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FDA Approves Capsaicin for Treatment of DPN of the Feet  


Capsaicin (8%), a topical, non-systemic, non-opioid pain treatment delivered as an office procedure in the form of a patch placed directly onto the skin, has been approved by the FDA. Its use is for treating neuropathic pain associated with diabetic peripheral neuropathy (DPN) of the feet in adults but should not be dispensed to patients for self-administration or handling. Capsaicin has no known drug-drug interactions. The most common adverse reactions include application site reactions such as erythema, pain, and pruritus, the majority of which are transient and self-limited. Pain associated with diabetic neuropathy is an extremely challenging condition to diagnose, treat, and manage effectively, having a significant quality of life impact. 


DPN affects around 28% of all patients diagnosed with diabetes, and approximately half of those with DPN will experience the debilitating manifestations of painful DPN in their lifetime. In the U.S., one fourth of the health expenditure on diabetes is spent on diabetic peripheral neuropathy and is estimated to be more than $10 billion annually. (Regina Schaffer, Endocrine Today, 7/21/2020) 


Leonard A. Levy, DPM, MPH , Ft. Lauderdale, FL

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From: Doug Richie, DPM


Dr. Kesselman appropriately calls upon our profession to train students, residents, and academic podiatrists to conduct research and provide “counterpoints” to systematic reviews such as the recent article published in the British Journal of Sports Medicine.  I must point out that two of the best randomized clinical trials published (cited in the BJSM paper) which studied custom foot orthoses and treatment of plantar heel pain were conducted by podiatrists:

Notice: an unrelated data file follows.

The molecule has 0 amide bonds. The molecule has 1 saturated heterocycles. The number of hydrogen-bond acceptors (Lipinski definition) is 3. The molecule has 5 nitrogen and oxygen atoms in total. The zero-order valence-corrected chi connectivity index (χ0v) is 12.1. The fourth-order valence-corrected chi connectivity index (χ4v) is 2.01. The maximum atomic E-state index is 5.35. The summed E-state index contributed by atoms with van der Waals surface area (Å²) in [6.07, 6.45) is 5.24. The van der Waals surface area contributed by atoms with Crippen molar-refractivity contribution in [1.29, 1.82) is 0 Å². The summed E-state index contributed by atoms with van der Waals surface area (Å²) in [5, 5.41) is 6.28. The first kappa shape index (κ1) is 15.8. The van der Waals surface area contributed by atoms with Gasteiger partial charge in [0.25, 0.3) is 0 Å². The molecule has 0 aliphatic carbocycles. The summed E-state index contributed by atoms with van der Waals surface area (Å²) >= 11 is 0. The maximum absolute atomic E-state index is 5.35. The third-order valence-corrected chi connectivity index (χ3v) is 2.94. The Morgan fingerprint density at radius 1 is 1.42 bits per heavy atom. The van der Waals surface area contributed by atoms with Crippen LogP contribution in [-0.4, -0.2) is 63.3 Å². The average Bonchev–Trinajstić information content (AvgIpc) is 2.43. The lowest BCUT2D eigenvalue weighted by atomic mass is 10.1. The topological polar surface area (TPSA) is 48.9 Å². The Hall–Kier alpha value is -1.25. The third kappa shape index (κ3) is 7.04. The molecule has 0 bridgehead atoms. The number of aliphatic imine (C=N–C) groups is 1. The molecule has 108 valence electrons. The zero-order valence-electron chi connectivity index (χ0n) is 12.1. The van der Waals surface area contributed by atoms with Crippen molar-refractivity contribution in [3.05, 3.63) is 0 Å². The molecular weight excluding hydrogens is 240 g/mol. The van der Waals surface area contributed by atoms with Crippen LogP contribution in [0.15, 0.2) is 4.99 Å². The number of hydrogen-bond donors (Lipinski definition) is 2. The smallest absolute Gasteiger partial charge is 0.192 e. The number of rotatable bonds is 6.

Landorf KB, Keenan AM, Herbert RD. Effectiveness of foot orthoses to treat plantar fasciitis: a randomized trial. Arch Intern Med. 2006; 166(12):1305–1310.


Wrobel JS, Fleischer AE, Crews RT, Jarrett B, Najafi B. A randomized controlled trial of custom foot orthoses for the treatment of plantar heel pain. J Am Podiatr Med Assoc. 2015; 105(4):281-94.


Both of these studies had the same conclusions as the recent BJSM study which failed to show any superiority of custom foot orthoses in the treatment of plantar heel pain. There are many reasons why these studies fail to show the outcomes we all experience in day-to-day clinical practice.


In regard to Dr. Kesselman’s call, the best researchers in our own profession have already attempted to provide “counterpoint” in the academic arena and have unfortunately failed to show the superiority of custom foot orthotic therapy to treat plantar heel pain. Instead of relying on rigid statistical analysis of large groups of patients, perhaps we can take a new approach which identifies sub-groups of patients who actually do respond to custom foot orthotic therapy in a very positive way?


Doug Richie, DPM, Seal Beach, CA

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